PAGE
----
Pretty much. It may be possible for the firefox developers to block this on their end, by inserting some kludges for the windows builds, but the exploit itself is an exploit of Windows/IE, and won't affect Firefox on a sane system. (Not even on Windows, if IE is thoroughly removed and a sane email program used.)

It is a vulnerability. (2, Insightful)

mobby_6kl (668092) | about 8 years ago | (#15792870)

Firefox isn't doing anything to prevent it, so it's a Ff vulnerability.

At least, that's how it works for other software.

Re:It is a vulnerability. (0)

Anonymous Coward | about 8 years ago | (#15792988)

So, by your logic, if I write a plugin for, say Photoshop that does something evil it's Adobe's responsibility?

On what freaking planet does that make any sense?

Re:It is a vulnerability. (1)

DoctorDyna (828525) | about 8 years ago | (#15793221)

Funny, but I seem to remember alot of comments emerging from Slashdot about it being Microsoft's fault whenever there is anything like this targeted at IE.

Re:It is a vulnerability. (1)

DahGhostfacedFiddlah (470393) | about 8 years ago | (#15793335)

being Microsoft's fault whenever there is anything like this targeted at IE

That's right - because it's an OUTLOOK BUG.

Re:It is a vulnerability. (1)

Phillup (317168) | about 8 years ago | (#15793237)

At least, that's how it works for other software.

How does "other software" keep me from tweaking the registry?

Re:Not a vulnerability. (1)

Sebastopol (189276) | about 8 years ago | (#15793091)

Well, seeing that firefox does a 5... 4... 3... 2.. 1... timeout to install unsigned extensions, perhaps they should crack down a bit more on authenticity, and only provide extensions registered on their site or something similar.

I think this is a FF problem, just like with other SW that gets hacked.

Re:Not a vulnerability. (1)

AugustZephyr (989775) | about 8 years ago | (#15793203)

Long live the Fox. (Stupid windows security flaws).

Re:Not a vulnerability. (1)

StormReaver (59959) | about 8 years ago | (#15793238)

"Note that this isn't a Firefox vulnerability."

I consider the entire Firefox extension mechanism one big vulnerable open door. On Windows, it's no big deal. There is no vulnerability that Firefox enables under Windows that Windows itself doesn't already provide. Under other operating systems with correct separation of programs and data, though (such as anything Unix-like), the extension mechanism is bypassing the operating system's protections.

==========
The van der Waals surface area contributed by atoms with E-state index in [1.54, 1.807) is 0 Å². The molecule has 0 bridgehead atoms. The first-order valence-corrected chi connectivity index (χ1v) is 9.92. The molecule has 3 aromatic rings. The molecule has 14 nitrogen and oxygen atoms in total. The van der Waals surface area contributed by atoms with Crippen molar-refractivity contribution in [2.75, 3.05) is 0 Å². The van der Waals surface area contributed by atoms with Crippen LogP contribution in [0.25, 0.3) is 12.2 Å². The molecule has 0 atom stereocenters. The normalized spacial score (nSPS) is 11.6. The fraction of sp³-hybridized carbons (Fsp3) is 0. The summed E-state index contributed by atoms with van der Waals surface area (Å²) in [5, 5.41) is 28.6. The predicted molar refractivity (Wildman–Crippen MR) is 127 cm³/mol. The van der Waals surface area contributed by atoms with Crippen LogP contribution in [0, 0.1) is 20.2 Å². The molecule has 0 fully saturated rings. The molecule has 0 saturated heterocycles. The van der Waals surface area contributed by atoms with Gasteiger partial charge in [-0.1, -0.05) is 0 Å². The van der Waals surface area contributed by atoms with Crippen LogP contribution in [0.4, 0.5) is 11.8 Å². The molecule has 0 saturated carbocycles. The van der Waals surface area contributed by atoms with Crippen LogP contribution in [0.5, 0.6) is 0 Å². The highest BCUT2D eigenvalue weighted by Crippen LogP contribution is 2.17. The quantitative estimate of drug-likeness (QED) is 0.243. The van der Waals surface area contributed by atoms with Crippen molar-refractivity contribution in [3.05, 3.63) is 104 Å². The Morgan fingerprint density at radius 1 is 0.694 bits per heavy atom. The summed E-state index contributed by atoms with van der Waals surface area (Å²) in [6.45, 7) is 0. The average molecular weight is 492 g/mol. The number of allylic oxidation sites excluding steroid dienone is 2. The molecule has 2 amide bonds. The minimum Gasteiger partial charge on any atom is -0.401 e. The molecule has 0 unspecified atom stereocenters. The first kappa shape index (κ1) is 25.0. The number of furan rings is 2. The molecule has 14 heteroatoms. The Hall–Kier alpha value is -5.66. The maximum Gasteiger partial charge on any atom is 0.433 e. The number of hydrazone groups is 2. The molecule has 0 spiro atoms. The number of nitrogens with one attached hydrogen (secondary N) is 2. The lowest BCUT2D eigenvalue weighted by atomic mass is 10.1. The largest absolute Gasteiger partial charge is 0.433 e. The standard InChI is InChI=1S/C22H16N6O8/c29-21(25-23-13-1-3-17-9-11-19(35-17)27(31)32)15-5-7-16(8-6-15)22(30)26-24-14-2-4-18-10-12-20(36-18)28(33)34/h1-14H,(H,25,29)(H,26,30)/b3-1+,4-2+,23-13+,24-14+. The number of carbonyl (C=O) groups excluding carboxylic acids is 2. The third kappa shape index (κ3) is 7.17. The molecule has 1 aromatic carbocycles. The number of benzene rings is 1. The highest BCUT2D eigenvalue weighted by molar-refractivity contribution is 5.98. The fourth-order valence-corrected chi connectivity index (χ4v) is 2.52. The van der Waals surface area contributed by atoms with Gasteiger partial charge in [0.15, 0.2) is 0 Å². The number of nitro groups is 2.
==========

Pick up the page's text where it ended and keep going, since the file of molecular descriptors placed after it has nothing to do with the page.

Linux systems provide applications in root-protected directories, providing protection against userland software (such as viruses) modifying program files. Install Firefox, though, and extensions go into unprotected user directories. This opens the door for viruses to propagate through Firefox itself.

Cryptographically signing extensions won't matter much either, as the people who don't understand how to manage signed packages represent the vast majority of Firefox users.

FUD (0, Troll)

knifeyspooney (623953) | about 8 years ago | (#15792640)

But the malicious extension can only bypass the normal Firefox checks if your system is already infected with a friendly virus, which will only infect your system through Internet Explorer!

Re:FUD (1)

LurkerXXX (667952) | about 8 years ago | (#15792702)

That's for marking your post that is pure FUD as FUD with the title.

The trojan is being distributed through spam emails. It has zero to do with Internet Explorer.

Someone please mod this troll to oblivion.

Re:FUD (0)

Anonymous Coward | about 8 years ago | (#15792749)

The trojan is being distributed through spam emails. It has zero to do with Internet Explorer.
In his defence, TFA does also say
However, McAfee say that they have also seen attempts to install FormSpy using the three-year old VBS/Psyme exploit in Microsoft Internet Explorer.
But it sounds like the emailed exe is the main way so he is a FUD-spreading troll, yes.

Re:FUD (0)

Anonymous Coward | about 8 years ago | (#15792783)

The trojan is being distributed through spam emails. It has zero to do with Internet Explorer.


Partly correct. McAfee also notes attempts to install this using an IE vulnerability.

Re:FUD (1)

CarpetShark (865376) | about 8 years ago | (#15792935)

What you don't seem to realise is that IE is embedded in microsoft's email clients, and they therefore share most of the same issues.

Re:FUD (3, Insightful)

LurkerXXX (667952) | about 8 years ago | (#15792970)

What you don't seem to realize is that IE isn't embedded in 3rd party email clients like Thunderbird and Eudora, but the attachment will still hammer Firefix when you run it, just as it will in Outlook.

Re:FUD (2, Insightful)

Firehed (942385) | about 8 years ago | (#15793169)

As with anything else, this requires you to be enough of a moron to run an attachment received in a spam message (which theoretically requires you to be enough of a moron to actually read your spam). It's much more of a PEBKAC problem than a vulnerability of any piece of software. I don't know about Eudora, but I've found Thunderbird's spam filtering to be excellent, something not even offered the last time I used a MS-made client, which hypothetically reduces the risk of you running the thing, though that's pushing it.